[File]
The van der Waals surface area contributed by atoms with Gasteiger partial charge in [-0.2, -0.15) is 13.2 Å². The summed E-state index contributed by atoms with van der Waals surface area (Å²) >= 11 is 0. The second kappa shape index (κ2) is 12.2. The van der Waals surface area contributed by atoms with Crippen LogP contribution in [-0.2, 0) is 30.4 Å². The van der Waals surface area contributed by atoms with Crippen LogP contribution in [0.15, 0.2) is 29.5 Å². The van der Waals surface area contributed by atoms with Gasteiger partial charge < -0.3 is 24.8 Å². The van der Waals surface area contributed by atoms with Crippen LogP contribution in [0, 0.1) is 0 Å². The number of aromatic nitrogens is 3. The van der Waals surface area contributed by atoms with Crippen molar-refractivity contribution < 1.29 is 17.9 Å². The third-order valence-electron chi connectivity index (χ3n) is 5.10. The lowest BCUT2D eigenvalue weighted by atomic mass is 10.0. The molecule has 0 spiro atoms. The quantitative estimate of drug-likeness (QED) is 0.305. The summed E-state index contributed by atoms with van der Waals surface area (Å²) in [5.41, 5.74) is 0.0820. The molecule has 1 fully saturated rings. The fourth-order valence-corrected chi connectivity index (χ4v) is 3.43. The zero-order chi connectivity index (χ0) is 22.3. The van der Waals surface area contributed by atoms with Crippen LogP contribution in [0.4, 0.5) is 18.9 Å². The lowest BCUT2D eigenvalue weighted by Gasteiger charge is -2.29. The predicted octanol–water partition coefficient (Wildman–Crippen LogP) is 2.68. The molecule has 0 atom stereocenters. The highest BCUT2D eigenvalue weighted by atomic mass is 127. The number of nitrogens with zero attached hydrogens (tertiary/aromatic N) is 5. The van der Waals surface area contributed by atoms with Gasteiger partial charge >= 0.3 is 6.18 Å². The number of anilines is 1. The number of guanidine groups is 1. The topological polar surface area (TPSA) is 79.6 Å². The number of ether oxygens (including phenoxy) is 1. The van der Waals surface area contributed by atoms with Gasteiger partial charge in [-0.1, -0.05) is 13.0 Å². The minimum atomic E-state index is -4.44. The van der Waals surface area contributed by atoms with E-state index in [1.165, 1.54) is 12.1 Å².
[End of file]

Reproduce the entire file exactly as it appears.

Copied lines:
The van der Waals surface area contributed by atoms with Gasteiger partial charge in [-0.2, -0.15) is 13.2 Å². The summed E-state index contributed by atoms with van der Waals surface area (Å²) >= 11 is 0. The second kappa shape index (κ2) is 12.2. The van der Waals surface area contributed by atoms with Crippen LogP contribution in [-0.2, 0) is 30.4 Å². The van der Waals surface area contributed by atoms with Crippen LogP contribution in [0.15, 0.2) is 29.5 Å². The van der Waals surface area contributed by atoms with Gasteiger partial charge < -0.3 is 24.8 Å². The van der Waals surface area contributed by atoms with Crippen LogP contribution in [0, 0.1) is 0 Å². The number of aromatic nitrogens is 3. The van der Waals surface area contributed by atoms with Crippen molar-refractivity contribution < 1.29 is 17.9 Å². The third-order valence-electron chi connectivity index (χ3n) is 5.10. The lowest BCUT2D eigenvalue weighted by atomic mass is 10.0. The molecule has 0 spiro atoms. The quantitative estimate of drug-likeness (QED) is 0.305. The summed E-state index contributed by atoms with van der Waals surface area (Å²) in [5.41, 5.74) is 0.0820. The molecule has 1 fully saturated rings. The fourth-order valence-corrected chi connectivity index (χ4v) is 3.43. The zero-order chi connectivity index (χ0) is 22.3. The van der Waals surface area contributed by atoms with Crippen LogP contribution in [0.4, 0.5) is 18.9 Å². The lowest BCUT2D eigenvalue weighted by Gasteiger charge is -2.29. The predicted octanol–water partition coefficient (Wildman–Crippen LogP) is 2.68. The molecule has 0 atom stereocenters. The highest BCUT2D eigenvalue weighted by atomic mass is 127. The number of nitrogens with zero attached hydrogens (tertiary/aromatic N) is 5. The van der Waals surface area contributed by atoms with Gasteiger partial charge >= 0.3 is 6.18 Å². The number of anilines is 1. The number of guanidine groups is 1. The topological polar surface area (TPSA) is 79.6 Å². The number of ether oxygens (including phenoxy) is 1. The van der Waals surface area contributed by atoms with Gasteiger partial charge in [-0.1, -0.05) is 13.0 Å². The minimum atomic E-state index is -4.44. The van der Waals surface area contributed by atoms with E-state index in [1.165, 1.54) is 12.1 Å².